After several failed attempts, I successfully became a pescatarian and *mostly* dairy-free (props to everyone who can permanently ditch cheese) almost six months ago. Sounds cliché, but through the process I have truly gained a new appreciation for my own willpower and the ability to say no to certain foods that I would have scarfed down no prob before. The pork carnitas in San Antonio looked so f*cking good. In other words, I’m proud of myself, because it’s not always easy. It’s interesting, the importance of clean eating was instilled in me from a very early age, but wasn’t applied to my adult life until recently.
Growing up, my mom was vegan for the majority of my childhood. She was a single parent and full-time student, but always managed to cook healthy meals for us and shop organically as much as she could. No matter where we were financially, she made clean eating a priority in our household and taught me the many benefits of consuming plenty of fruits and vegetables. Wonder Woman, right? As thankful as I am now for the knowledge that she passed along to me, I was not always as appreciative. I remember being embarrassed as a kid by the wheat bread sandwiches and carrot sticks that my mom packed me for lunch. HA! I wanted to bring Lunchables and Gushers like the cool kids. In the third grade my friends were allowed to drink soda and I wasn’t, so I started sneaking change every morning from our coin jar so that I could buy a Coke at lunch from the school’s vending machine. That didn’t last long, of course. Mom quickly found out.
When I got older and could make food for myself, I ate like complete shit. I honestly think that I was just rebelling from what my mom had taught me, because that’s what know-it-all young adults do…or at least, that’s what I did. Turns out, she was right. I was miserable. I had acne, was constantly bloated, and it wasn’t uncommon for me to throw up three nights a week because I have an incredibly sensitive stomach and was eating so poorly. Instead of finding the root of the problem, I continued to indulge in processed, fatty foods because they tasted good. I did not drink near enough water, hardly ate vegetables, and could usually be found going through the Steak ‘n Shake drive-through. Ugh.
When Sam and I moved to St. Louis, something changed. I was determined to make grocery shopping and cooking at home a priority. I think leaving my job at Regis, which was located in the mall with an abundance of extremely accessible fast food, played a large role in my diet switch. I quickly discovered Trader Joe’s, fell in love, and without even fully realizing it, started my journey of clean eating. I tried the Whole 30 diet for a month (basically a diet full of veggies, fruit, and meat), I felt pretty good, but didn’t feel that it was the best fit for ME. I was still bloated and had frequent stomach aches. I know that some people have had tremendous success with the paleo diet, which is why I always say that as individuals, no two people are the same. What works for me, may not work for you. Finding the right combination that meshes well with your body takes time. ANWAY, one night Sam and I turned on the popular documentary What The Health and I was immediately sucked in. While watching, everything that my mom had taught me about the importance of eating fresh fruits and vegetables, avoiding meat/dairy, and limiting processed foods came streaming back and hit me like a ton of bricks. I paid close attention and was reminded of the health, ethical and environmental purposes that my mom did not eat meat for. When the documentary ended, I turned to Sam and said “I’m doing it. I’m going vegan.” I laid out my concerns to him about fearing that people would constantly feel the need to make special accommodations for me, or they would think it was weird. He was so supportive and reassured me that if it was something that I wanted to do, I had to go for it. After that night, I was strictly vegan for three months. I wasn’t bloated, I had no stomach aches, and my acne completely went away.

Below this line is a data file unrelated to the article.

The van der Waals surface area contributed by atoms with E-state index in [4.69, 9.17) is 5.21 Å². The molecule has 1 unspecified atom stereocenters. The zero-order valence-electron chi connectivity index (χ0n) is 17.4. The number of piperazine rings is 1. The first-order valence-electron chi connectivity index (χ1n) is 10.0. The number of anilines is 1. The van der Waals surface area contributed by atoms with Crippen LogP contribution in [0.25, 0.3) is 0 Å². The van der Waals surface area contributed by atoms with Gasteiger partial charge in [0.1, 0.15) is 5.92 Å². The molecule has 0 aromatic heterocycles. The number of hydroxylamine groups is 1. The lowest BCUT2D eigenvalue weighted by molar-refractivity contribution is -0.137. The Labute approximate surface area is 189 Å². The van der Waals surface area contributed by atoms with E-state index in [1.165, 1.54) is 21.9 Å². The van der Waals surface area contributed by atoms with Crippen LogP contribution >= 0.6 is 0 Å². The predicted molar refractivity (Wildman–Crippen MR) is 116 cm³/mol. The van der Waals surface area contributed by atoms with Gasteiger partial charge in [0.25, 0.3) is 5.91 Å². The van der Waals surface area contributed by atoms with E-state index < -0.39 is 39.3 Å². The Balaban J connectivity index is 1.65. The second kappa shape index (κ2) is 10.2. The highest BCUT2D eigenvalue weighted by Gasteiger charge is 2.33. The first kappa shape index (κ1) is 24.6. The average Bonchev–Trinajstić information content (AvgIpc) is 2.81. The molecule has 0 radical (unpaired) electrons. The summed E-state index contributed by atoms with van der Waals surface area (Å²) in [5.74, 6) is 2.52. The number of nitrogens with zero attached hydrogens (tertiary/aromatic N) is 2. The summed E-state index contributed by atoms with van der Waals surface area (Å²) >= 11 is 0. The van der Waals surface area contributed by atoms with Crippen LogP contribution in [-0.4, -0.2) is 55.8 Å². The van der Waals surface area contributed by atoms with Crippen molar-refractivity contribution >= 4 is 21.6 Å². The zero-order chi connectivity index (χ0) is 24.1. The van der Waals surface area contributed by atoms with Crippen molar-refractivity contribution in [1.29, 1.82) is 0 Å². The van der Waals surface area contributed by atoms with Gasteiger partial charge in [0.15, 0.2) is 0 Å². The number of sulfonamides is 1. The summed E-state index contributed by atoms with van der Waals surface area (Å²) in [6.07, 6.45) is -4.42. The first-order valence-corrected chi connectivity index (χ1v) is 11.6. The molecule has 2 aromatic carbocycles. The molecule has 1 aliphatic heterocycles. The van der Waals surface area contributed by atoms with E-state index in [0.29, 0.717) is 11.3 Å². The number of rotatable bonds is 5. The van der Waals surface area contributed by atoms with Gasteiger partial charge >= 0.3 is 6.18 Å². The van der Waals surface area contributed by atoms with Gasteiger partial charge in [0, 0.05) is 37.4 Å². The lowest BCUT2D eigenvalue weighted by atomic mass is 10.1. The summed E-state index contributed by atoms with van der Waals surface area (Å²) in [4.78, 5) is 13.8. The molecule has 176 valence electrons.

It was almost like a reset for my body. So many positive things came from those three months, things that I didn’t even expect to happen…I had more energy, my hair was shiny, and I lost ten pounds. As time went on, I adapted a new approach to eating where I listened to my body. If I was craving a salad, I had a huge salad packed with leafy greens. If I was craving a brownie, I had a brownie, substituting as many ingredients as I could for healthier ones. One day, I was desperately craving a piece of salmon. It went against my ‘diet’, but I knew that if I didn’t allow myself to have it, I would binge three days later on a hamburger and fries from Five Guys. So I made a bowl with wild caught salmon, quinoa, and roasted broccolini. I paid close attention to how I felt after eating, and realized that I wasn’t bloated, I didn’t get sick, and I didn’t feel AS guilty for ethical reasons (I know, I know, fish have feelings too). After this, I incorporated more seafood into my diet, which led me to bring other things back, still listening to my body and being mindful of how the foods made me feel.
I have found a very successful balance for ME. I eat seafood, tons of vegetables, and occasionally, cheese. I try to know where my food is coming from, and have learned to CHECK INGREDIENTS. Sugar sneaks in EVERYWHERE. I listen to the signals that my body sends me, and try to accommodate as best I can. This approach has made me feel the best, and has been the most maintainable with my current lifestyle. We are all unique, so our diets should also be unique. I don’t believe that there’s strictly one formula for everyone, and that it’s okay to pick aspects from different diets, as long as you FEEL good. That’s what life’s all about, right? Also, listen to your mom. She’s usually right.
Lizzy In The Lou